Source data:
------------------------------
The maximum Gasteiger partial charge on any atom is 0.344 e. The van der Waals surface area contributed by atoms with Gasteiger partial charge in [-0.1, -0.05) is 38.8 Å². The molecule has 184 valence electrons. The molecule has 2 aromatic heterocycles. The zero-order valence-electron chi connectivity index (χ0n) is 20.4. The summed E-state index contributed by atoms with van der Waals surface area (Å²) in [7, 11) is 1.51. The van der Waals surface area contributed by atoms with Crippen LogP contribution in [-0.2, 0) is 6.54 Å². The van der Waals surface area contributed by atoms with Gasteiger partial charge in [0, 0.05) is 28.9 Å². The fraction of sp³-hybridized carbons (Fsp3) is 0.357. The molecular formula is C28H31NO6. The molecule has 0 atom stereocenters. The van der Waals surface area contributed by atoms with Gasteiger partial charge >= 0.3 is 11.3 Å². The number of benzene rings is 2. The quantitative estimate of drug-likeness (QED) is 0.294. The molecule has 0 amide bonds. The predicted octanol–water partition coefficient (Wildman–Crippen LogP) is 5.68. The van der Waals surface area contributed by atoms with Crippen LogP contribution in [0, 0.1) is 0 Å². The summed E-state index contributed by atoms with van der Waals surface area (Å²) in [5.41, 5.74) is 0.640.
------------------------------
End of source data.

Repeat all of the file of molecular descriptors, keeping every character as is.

The maximum Gasteiger partial charge on any atom is 0.344 e. The van der Waals surface area contributed by atoms with Gasteiger partial charge in [-0.1, -0.05) is 38.8 Å². The molecule has 184 valence electrons. The molecule has 2 aromatic heterocycles. The zero-order valence-electron chi connectivity index (χ0n) is 20.4. The summed E-state index contributed by atoms with van der Waals surface area (Å²) in [7, 11) is 1.51. The van der Waals surface area contributed by atoms with Crippen LogP contribution in [-0.2, 0) is 6.54 Å². The van der Waals surface area contributed by atoms with Gasteiger partial charge in [0, 0.05) is 28.9 Å². The fraction of sp³-hybridized carbons (Fsp3) is 0.357. The molecular formula is C28H31NO6. The molecule has 0 atom stereocenters. The van der Waals surface area contributed by atoms with Gasteiger partial charge >= 0.3 is 11.3 Å². The number of benzene rings is 2. The quantitative estimate of drug-likeness (QED) is 0.294. The molecule has 0 amide bonds. The predicted octanol–water partition coefficient (Wildman–Crippen LogP) is 5.68. The van der Waals surface area contributed by atoms with Crippen LogP contribution in [0, 0.1) is 0 Å². The summed E-state index contributed by atoms with van der Waals surface area (Å²) in [5.41, 5.74) is 0.640.